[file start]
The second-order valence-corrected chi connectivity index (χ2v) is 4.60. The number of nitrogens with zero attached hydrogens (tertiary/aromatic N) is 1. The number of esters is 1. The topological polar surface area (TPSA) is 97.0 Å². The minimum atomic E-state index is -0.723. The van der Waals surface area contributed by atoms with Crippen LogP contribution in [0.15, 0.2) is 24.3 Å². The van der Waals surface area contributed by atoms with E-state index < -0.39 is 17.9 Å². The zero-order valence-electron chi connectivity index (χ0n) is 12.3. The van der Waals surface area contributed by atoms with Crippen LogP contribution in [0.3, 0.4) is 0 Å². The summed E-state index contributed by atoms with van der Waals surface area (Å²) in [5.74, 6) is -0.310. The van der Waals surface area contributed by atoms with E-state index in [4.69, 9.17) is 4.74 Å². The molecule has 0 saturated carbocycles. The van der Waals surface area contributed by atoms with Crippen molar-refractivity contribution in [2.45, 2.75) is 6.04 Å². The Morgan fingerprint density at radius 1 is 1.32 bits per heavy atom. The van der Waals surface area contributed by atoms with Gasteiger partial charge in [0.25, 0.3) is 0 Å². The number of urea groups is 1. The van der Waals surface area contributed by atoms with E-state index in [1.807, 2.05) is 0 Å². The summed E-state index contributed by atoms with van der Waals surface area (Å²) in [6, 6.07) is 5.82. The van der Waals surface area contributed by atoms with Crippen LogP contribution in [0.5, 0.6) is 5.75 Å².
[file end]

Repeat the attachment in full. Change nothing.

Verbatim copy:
The second-order valence-corrected chi connectivity index (χ2v) is 4.60. The number of nitrogens with zero attached hydrogens (tertiary/aromatic N) is 1. The number of esters is 1. The topological polar surface area (TPSA) is 97.0 Å². The minimum atomic E-state index is -0.723. The van der Waals surface area contributed by atoms with Crippen LogP contribution in [0.15, 0.2) is 24.3 Å². The van der Waals surface area contributed by atoms with E-state index < -0.39 is 17.9 Å². The zero-order valence-electron chi connectivity index (χ0n) is 12.3. The van der Waals surface area contributed by atoms with Crippen LogP contribution in [0.3, 0.4) is 0 Å². The summed E-state index contributed by atoms with van der Waals surface area (Å²) in [5.74, 6) is -0.310. The van der Waals surface area contributed by atoms with E-state index in [4.69, 9.17) is 4.74 Å². The molecule has 0 saturated carbocycles. The van der Waals surface area contributed by atoms with Crippen molar-refractivity contribution in [2.45, 2.75) is 6.04 Å². The Morgan fingerprint density at radius 1 is 1.32 bits per heavy atom. The van der Waals surface area contributed by atoms with Gasteiger partial charge in [0.25, 0.3) is 0 Å². The number of urea groups is 1. The van der Waals surface area contributed by atoms with E-state index in [1.807, 2.05) is 0 Å². The summed E-state index contributed by atoms with van der Waals surface area (Å²) in [6, 6.07) is 5.82. The van der Waals surface area contributed by atoms with Crippen LogP contribution in [0.5, 0.6) is 5.75 Å².